In Robin Hooper’s Broken Lad, staged in the Arcola Theatre’s new outdoor venue, a fading stand-up comedian finds himself at the centre of problems that he’s mostly responsible for. Unfortunately, in writing a play about a comedian, Hooper seems to have forgotten to make it funny.
The central action of Broken Lad takes place over one evening in a room above a pub – the same pub in which Phil (Patrick Brennan) hopes to make his comeback as a stand-up comedian. Assisting him is old friend Ned (Adrian McLoughlin), a kindly gent with a lingering crush on Phil and access to an iPad full of dating apps.
Downstairs is Josh (Dave Perry) and his girlfriend Ria (Yasmin Paige), each of them harbouring a difficult relationship to Phil. To round things off, Phil’s ex-wife Liz (Carolyn Backhouse) is here to watch the show, complicating matters for the already flighty Phil and causing him to get cold feet about the gig, even as he finds himself homeless, jobless and dumped by his manager.
The premise feels distinctly old-fashioned – like a play from the 90s, all about the human condition. Sadly, Hooper doesn’t find anything interesting to say about these characters or the world they inhabit. The dialogue is overwrought with emotion, with endless exposition about the characters’ pasts threatening to overwhelm the play. It lacks flow, the pace fluctuating wildly without control.
And of course, the most egregious sin – how can a play about a stand-up comedian be so unfunny? The jokes we hear (mostly from Phil and his aspiring son Josh) almost never land, easy one-liners that are either cliched or simply lacking a punchline. Nothing interesting is pointed out about the state of the entertainment industry, and though the play purports to be about ‘masculinity and virility in distress,’ it fails to delve deep enough into the issue to make us care about the characters.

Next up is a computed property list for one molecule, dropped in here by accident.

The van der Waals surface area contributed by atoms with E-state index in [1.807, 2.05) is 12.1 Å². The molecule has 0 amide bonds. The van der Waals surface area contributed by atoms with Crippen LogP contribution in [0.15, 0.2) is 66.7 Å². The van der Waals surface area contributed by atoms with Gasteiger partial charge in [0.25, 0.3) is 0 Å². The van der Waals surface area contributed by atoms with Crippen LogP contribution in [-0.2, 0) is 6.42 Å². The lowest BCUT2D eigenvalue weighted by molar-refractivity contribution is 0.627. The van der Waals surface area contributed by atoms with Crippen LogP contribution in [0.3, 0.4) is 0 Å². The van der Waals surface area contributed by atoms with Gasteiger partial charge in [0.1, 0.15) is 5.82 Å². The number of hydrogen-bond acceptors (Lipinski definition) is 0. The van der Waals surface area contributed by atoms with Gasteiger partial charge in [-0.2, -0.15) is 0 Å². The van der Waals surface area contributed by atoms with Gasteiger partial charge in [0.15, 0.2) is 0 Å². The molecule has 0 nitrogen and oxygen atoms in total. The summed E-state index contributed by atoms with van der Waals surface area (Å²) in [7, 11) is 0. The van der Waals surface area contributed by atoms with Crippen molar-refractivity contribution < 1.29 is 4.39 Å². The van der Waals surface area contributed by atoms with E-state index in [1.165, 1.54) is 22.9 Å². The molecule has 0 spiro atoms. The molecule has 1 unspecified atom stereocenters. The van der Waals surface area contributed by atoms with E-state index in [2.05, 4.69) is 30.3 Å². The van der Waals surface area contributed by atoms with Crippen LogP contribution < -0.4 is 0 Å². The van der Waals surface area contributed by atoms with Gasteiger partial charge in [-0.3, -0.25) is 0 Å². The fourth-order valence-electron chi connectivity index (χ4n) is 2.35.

Phil, in particular, is the architect of his own destruction, consistently trying to flee in the face of adversity. The thing is, the character is so unlikeable that we wish he really would leave. Patrick Brennan fails to imbue the character with any warmth, creating a cruel and pitiful man that simply isn’t enjoyable to watch. Similarly, the character of Ria (and to a lesser extent, Liz) exists purely as an agent of chaos, lying and manipulating with seemingly no real remorse.
The female characters are extremely underserved in this piece – it’s uncomfortable to watch them act as catalysts for the problems faced by the men in the piece, with so little substance underneath. Yasmin Paige looks uncomfortable herself in the role, never finding a real truth in her scenes, while Carolyn Backhouse manages to rise above the material and give the play a much needed boost of energy in her brief scenes.
Dave Perry is the most enjoyable, a cheeky chappy who brightens the stage whenever he appears, and Adrian McLoughlin turns in a warm performance as Ned, though he did seem to struggle with his lines on more than one occasion.
The direction was lacklustre and uninspired, never finding the drama or the comedy that the play’s looking for. The decision to stage the show’s only stand-up scene with Phil behind a pane of glass, facing away from the audience, was particularly baffling – a nearly three minute scene where the audience could barely see or hear what was going on.
The set, similarly, felt half-baked – I couldn’t have told you it was supposed to be a room above a pub until the characters did. The whole thing felt like it hadn’t been thought about enough, and perhaps under-rehearsed – there was no spark of excitement or enjoyment running through the play, just a drudging misery-fest about characters with almost no redeeming qualities.
Ultimately Broken Lad suffers from a lack of clear direction or vision. The themes and setting, if explored in more depth, could be interesting and exciting. Unfortunately, the staleness of the piece makes it difficult for us to care.
Broken Lad is at The Arcola (Outside) until 6th November 2021.